Dressed in our blue jumpsuits (we looked like jailbirds and out of the eight, I was the only one that hadn’t done time) we’d catch a van at 5 a.m. that would take us out to swampy area across the Mississippi where we worked at an oil-rigging yard.  We’d get out to the yard and they had me and this young kid named Lamar from The Treme working with me in the recycling area.  We’d take old computers and other metals and recycle them according to whether or not they were copper, iron, that sort of thing.

All day long we’d stand at the table, an awning keeping us from melting away, listening to dirty south hip-hop that’s lyrics that seemed to center around death and guns and bitches.  Lamar tried to act tough and didn’t say much.  His mumbling was hard to understand, and when he did talk, he’d say something like, “Yeah, going to try to fuck me a white bitch.  Oh yeah.”  I’d fight with him over the radio stations, “Look, at least some Marvin Gaye, Stevie Wonder, what the hell is this other crap?”

One day Lamar showed me all the gunshot wounds he’d received.  He displayed them for me as if they were a badge of honor.  Street cred.  Three in his leg, one in his arm, another in his side.  He couldn’t have been more than eighteen.  He’d seen a side of life I never would and he talked tough, acted tough, not because he was, but because it was what he knew. 

Well, one morning he showed up for the van and he was crying, all out balling like a little child.  He went limp in another one of the guy’s arms and the man held him for a good minute, tears dropping onto the sidewalk.  We all looked over, but didn’t say anything and he turned his eyes away, ashamed.  We knew someone close to him had died.  Mom, brother, friend, we weren’t sure.  I worked another week out at that place and never saw Lamar again.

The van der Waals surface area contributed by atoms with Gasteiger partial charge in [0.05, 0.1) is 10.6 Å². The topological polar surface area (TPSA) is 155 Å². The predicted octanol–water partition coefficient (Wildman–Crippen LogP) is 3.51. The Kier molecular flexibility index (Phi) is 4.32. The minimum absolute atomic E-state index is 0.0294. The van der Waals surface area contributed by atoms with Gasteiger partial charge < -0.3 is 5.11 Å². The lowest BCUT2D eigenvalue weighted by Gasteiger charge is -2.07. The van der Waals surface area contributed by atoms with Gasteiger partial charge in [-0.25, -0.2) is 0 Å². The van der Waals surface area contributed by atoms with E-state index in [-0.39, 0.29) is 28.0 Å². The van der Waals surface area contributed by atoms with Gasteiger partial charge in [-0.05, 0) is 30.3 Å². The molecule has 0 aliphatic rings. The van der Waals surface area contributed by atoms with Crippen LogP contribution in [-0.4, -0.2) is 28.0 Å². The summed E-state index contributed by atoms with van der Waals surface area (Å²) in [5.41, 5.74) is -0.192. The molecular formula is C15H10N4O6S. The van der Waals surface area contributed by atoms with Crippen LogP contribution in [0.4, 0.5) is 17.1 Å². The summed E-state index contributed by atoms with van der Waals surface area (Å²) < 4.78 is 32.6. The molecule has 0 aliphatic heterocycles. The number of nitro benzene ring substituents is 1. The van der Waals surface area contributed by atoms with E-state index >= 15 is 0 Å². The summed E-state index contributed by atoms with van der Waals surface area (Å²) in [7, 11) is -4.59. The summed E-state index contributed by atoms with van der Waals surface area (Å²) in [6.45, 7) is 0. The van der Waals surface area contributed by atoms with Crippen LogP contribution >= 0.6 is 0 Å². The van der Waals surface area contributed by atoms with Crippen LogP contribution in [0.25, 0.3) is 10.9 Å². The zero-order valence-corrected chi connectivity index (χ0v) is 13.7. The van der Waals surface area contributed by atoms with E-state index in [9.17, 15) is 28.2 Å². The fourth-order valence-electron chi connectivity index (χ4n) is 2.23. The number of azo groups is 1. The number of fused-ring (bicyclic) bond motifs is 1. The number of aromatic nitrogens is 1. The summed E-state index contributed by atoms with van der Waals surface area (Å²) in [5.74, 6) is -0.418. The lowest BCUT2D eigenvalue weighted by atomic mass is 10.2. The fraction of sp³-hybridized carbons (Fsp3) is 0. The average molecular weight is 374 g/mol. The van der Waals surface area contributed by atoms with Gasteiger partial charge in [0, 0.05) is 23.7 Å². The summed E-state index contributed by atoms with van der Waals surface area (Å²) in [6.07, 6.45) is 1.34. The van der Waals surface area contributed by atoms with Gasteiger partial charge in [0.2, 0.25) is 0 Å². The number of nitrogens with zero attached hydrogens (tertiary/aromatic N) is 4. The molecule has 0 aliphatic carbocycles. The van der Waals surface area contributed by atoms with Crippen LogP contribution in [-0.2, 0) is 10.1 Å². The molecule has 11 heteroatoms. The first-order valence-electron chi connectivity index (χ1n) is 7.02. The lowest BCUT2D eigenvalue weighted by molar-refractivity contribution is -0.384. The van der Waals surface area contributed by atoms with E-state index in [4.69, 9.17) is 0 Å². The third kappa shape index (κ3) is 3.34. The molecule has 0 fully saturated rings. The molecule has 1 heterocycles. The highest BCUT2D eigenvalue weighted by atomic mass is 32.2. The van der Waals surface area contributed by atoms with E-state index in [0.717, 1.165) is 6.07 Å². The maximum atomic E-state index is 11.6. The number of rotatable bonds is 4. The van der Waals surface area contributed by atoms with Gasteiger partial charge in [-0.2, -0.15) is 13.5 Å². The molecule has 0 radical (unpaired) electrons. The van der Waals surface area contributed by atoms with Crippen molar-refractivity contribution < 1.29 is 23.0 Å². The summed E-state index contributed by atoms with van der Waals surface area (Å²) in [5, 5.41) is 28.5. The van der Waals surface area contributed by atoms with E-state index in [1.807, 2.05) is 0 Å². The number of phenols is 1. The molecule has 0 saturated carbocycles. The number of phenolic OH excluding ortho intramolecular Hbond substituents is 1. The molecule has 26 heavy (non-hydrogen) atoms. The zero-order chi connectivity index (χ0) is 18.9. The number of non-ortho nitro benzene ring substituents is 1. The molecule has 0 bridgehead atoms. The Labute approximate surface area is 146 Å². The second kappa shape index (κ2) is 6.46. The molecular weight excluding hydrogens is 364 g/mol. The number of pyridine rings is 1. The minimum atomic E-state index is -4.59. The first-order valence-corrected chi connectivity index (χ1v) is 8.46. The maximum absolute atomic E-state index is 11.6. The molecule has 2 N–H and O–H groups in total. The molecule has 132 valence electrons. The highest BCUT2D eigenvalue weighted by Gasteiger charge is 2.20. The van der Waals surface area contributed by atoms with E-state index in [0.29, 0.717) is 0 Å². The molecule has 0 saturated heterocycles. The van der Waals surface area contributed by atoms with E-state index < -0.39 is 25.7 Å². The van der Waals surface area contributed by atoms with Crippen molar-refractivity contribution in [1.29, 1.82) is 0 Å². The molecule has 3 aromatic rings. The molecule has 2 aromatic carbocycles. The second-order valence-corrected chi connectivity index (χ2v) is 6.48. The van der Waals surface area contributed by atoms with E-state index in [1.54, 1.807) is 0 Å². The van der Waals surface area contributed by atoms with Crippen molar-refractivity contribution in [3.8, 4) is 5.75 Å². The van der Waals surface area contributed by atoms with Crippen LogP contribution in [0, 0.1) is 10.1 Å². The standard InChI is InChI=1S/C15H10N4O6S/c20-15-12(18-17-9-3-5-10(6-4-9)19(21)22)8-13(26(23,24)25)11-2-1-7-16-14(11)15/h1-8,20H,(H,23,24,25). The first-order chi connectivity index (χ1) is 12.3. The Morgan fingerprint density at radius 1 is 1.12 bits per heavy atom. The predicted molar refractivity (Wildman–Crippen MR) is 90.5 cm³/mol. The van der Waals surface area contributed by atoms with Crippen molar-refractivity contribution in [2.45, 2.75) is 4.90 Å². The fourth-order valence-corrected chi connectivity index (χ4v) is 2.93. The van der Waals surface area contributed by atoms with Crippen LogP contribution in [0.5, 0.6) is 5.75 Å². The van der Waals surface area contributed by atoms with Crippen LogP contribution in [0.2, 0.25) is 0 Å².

Eddie:  I lived there a really long time.  I was scared at first.  I lived in New York in the early 80’s, in the East Village when it was really rough, but New Orleans made New York look like nothing.

Me:  I think New York pales.  As far as the violent factor and the proximity of it all.

Eddie:  The year I first moved to New Orleans there was 352 killings.  It was crazy.  It was surreal.  I’d go out to work and come out and there’d be another two people murdered.

Me:  Were you the one that said people used to put their guns on their bar?

Eddie:  Oh yeah, BJ’s was like that.  When I worked at Café Giovanni.  We’d have the night when the two black football teams would play.  The Bayou Classic.  Everyone would close early.  All the restaurants.  Because what would happen everyone would run through New Orleans robbing people, rape, killings.  That day we’d have to check our guns in.  Make sure no one would start firing them off.